UX & Incentivizing the Wrong Actions: Why Your Rewards Program Isn’t Working
Building a Rewards Program
While Julie O’Brien was a team member at OPower, a company that partners with utility providers to provide energy reports for their customers, she noted there was a trend in the market at the time for every service provider to have some type of loyalty program.
Her job was to figure out how to create a rewards program that not only looked great, but also proved to be effective in a very unique market.
Her job was to figure out how to create a rewards program that not only looked great, but also proved to be effective in a very unique market. She knew right off the bat that it wasn’t as simple as just rewarding customers for the actions she wanted them to take. Therefore, prior to building the program, Julie and her team dug into the academic literature and conducted extensive research and testing to set OPower up for success.
They were now challenged to determine not only which actions to incentivize, but how to incentivize those actions. Their theory was not all actions should be incentivized because not all actions can be incentivized. Julie and her team ran an online experiment to determine which of the twenty-five potential actions are even worth incentivizing.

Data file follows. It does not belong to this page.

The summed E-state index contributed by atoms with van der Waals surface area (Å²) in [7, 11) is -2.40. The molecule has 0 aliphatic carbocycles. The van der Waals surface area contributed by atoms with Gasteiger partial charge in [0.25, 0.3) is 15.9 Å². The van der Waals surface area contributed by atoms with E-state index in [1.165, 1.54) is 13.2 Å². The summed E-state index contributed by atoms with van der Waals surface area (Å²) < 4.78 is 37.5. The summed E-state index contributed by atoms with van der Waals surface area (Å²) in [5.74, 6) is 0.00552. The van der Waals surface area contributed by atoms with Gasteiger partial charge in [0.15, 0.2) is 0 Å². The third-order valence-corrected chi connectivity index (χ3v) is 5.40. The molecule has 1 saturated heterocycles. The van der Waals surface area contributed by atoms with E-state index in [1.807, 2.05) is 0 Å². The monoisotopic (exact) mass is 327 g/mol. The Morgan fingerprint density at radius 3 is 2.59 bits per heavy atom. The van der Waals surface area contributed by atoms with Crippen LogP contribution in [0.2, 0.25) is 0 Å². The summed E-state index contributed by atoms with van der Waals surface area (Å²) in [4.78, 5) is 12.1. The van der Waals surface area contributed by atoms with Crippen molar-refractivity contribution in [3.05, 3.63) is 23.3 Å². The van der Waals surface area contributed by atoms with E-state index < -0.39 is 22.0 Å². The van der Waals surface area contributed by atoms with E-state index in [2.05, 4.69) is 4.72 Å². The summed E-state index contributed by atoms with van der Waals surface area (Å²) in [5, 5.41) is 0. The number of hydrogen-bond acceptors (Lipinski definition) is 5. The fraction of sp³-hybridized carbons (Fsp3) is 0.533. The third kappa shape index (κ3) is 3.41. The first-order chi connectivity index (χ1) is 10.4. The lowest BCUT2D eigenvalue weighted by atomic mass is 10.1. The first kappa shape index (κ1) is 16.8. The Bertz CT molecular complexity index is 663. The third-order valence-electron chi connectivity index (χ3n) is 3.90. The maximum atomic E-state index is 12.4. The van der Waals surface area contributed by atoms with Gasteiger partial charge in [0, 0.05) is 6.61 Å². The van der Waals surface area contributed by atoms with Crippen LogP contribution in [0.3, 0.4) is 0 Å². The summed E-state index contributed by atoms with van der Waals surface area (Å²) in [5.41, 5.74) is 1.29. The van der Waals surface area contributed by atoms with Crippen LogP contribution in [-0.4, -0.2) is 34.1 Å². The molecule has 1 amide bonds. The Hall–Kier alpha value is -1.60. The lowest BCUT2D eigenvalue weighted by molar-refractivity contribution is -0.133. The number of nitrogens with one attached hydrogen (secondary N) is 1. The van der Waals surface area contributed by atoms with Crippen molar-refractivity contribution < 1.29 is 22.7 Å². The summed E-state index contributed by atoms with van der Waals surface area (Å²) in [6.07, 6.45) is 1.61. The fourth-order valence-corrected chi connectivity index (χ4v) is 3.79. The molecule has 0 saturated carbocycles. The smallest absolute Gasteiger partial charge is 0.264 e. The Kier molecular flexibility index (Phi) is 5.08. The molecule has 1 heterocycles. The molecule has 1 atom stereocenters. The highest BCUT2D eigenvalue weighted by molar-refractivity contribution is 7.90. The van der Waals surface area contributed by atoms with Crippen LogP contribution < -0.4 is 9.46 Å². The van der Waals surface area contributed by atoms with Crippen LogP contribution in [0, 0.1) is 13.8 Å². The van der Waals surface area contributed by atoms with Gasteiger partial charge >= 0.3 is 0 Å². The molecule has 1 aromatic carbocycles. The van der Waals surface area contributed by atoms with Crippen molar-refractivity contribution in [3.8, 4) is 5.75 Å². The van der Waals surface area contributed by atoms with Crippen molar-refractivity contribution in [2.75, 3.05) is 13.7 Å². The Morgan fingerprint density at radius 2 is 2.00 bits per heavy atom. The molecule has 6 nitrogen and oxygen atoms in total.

They were now challenged to determine not only which actions to incentivize, but how to incentivize those actions.
Opower asked participants to evaluate each of the actions in terms of how easy they were to perform. For example, they asked how easy it is for them to buy a new refrigerator, change their light bulbs, do an energy audit, etc. They also evaluated how intrinsically motivated participants were to take each action.
Julie added, “Ultimately, we wanted to know what predicts when incentives work and when they backfire.”
Julie notes that their data told a story that was beautiful, clean, and replicated all the academic literature. There was this nice interaction effect where the more intrinsically motivating a behavior was, the less effective the incentives were but if there was an action that was relatively easy, and not intrinsically motivating, then external incentives performed really well.”
It was clear based on Julie’s research that in this specific use case, it is difficult to trigger intrinsic motivation with an external reward. If the action was difficult or arduous, external rewards wouldn’t work. They were only effective if the individual was not intrinsically motivated to do it and considered the action to be easy, such as changing a lightbulb.
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